Three generations of Covent Garden market trading

An interview conducted by Patrick Preston

Photo:Harry stands on the far right of his families barrow

Harry stands on the far right of his families barrow

Harry Goodey

Photo:Covent Garden market in its heyday

Covent Garden market in its heyday

Lyn Baker

Photo:Harry working on his stall

Harry working on his stall

Harry Goodey

Today’s pristine shopping precincts and streets crowded with tourists are a far cry from Harry’s memories of racing along Lollipop Hill – the local name for Mercer Street when it was home to a sweetshop – on scooters made at home from ball bearings and bolts salvaged from the local ironmongers. Harry’s Covent Garden memories go back to his own childhood, his school days at St Joseph’s on Macklin Street, and have also been passed down from the two previous generations of his family who lived in Seven Dials and sold fruit and vegetables at Covent Garden market: ‘It had such a bad reputation, this area: slums. They pulled ‘em all down’, says Harry, of the area that his grandparents came to live in after arriving from Ireland. 

Harry now lives at Endell Street, just around the corner from his grandparent’s original home on Shorts Gardens, above what is now Neal’s Yard cheese shop: ‘ that was Johnny Maybank’s rag and bone shop when I was a kid.’ The building housed six families. ‘Every morning she left a big jug of cocoa on the doorstep for the dossers at Johnny Farmer’s kip house’, the homeless shelter next door. ‘If you didn’t have three happenies, you had to sleep on the rope’, standing up and leaning on a rope which was supplied by Harry’s grandfather who kept a stable and two horses in Seven Dials.

Harry also tells me about the cat meat stall in Seven Dials, during his grandparent’s time in the area, which supplied food for the wild cats, helping to keep the numbers of rats down. ‘Rats used to come out every night with top hat and tails on. Everywhere you went was rats. These girls used to come up every day with a basket and a hook, buying the cats meat to take down to the market’, throwing meat over the baskets of fruit and vegetables.

It wasn’t only the cats that disappeared when the market was moved to Battersea in 1974, and at several moments in our conversation Harry seems saddened by the changes caused by the move, which rendered the atmosphere ‘dead as a doornail, it was a desert.’ Prior to this, ‘It was fantastic. All the boys bought their flowers and the old girls went down Oxford Street selling flowers. All gone. Shame.’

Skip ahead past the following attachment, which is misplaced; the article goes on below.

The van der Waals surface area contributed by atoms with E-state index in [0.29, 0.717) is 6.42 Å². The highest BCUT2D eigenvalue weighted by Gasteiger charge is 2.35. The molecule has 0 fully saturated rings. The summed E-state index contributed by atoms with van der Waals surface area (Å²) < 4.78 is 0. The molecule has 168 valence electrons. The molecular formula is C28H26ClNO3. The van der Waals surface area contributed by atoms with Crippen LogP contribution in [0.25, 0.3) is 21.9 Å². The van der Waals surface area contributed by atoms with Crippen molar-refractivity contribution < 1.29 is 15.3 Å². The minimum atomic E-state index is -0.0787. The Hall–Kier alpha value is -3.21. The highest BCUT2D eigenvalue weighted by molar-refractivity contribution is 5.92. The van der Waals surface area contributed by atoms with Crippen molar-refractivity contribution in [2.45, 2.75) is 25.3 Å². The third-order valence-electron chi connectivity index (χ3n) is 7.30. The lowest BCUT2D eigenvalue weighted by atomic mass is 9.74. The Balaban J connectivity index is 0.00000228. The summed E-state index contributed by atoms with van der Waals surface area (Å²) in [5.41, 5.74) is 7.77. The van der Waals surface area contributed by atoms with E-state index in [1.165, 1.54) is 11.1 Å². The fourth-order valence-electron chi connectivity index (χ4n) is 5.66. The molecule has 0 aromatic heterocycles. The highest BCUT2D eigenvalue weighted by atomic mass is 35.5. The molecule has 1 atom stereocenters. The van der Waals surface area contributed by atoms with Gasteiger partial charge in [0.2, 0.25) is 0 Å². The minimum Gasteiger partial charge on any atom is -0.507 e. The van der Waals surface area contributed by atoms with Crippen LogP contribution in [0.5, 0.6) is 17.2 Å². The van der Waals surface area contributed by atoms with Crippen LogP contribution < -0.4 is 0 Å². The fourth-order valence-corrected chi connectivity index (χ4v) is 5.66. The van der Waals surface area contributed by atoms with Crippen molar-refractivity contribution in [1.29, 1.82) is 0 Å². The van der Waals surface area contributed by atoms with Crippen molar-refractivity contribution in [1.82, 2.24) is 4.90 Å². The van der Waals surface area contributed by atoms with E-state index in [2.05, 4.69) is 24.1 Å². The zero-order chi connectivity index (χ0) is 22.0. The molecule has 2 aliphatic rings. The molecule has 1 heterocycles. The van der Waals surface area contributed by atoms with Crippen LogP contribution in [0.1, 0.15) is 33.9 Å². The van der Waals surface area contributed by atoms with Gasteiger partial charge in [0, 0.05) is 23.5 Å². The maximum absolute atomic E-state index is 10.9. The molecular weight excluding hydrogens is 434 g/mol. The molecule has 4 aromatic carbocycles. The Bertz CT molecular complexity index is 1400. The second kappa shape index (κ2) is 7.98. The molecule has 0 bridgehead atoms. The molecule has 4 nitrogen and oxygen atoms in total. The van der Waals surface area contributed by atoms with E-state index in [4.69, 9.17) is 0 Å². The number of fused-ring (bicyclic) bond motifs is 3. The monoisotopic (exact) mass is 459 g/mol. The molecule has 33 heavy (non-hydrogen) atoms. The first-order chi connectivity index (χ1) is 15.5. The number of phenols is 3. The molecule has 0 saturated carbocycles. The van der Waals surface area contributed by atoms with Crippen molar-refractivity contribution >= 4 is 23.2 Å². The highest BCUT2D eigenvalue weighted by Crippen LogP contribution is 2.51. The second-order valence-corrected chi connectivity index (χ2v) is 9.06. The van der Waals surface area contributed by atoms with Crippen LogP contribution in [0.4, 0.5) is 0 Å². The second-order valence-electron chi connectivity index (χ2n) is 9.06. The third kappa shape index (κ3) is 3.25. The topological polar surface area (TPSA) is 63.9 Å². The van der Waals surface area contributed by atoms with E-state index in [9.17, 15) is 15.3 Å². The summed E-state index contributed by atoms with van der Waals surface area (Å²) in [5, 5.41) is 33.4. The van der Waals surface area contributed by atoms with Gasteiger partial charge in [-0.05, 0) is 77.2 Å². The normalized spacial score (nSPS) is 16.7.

The changes since Harry grew up in Covent Garden are ‘unbelievable’, and Harry sometimes has to search hard to find the ‘soul’ of Covent Garden, ‘There’s hardly anybody here now.’ Nonetheless, there are signals that the community Harry knows has not disappeared; six of his friends were in a pub around the corner on the evening that we met,  ‘all local boys.’ And it is people like Harry, who drops newspapers through the letterbox of his elderly neighbour, who help to keep it alive. And Harry is grateful for the successes of the campaign to curb redevelopments of Covent Garden in the 70s, ‘Thank god they didn’t succeed. Can you imagine office blocks all up here? A bypass and all this rubbish.’ He sees some of the developments as being good for the area, ‘Better than pulling it down and putting up an office block.’ Although the market might since have moved to Battersea, and the shops and piazza are now a source of frustration rather than convenience, Harry and his memories remain in Covent Garden, and he laughs as he tells me, ‘I could tell you loads of stories.’


This interview was conducted as part of the Lottery Heritage Fund project, ‘Gentleman We’ve Had Enough: The Story of the Battle to Save Covent Garden ’. On Friday 10 May 2013, King’s College London students, supported by Westminster Archives, the Covent Garden Community Association, and the Centre for Life-Writing Research at King’s College London, interviewed Covent Garden residents about their memories of the area. Students’ accounts of their interviews have been added to this Covent Garden Memories website. For more information see: www.kcl.ac.uk/artshums/ahri/centres/lifewriting/gentlemen.aspx.






This page was added by Patrick Preston on 17/07/2013.

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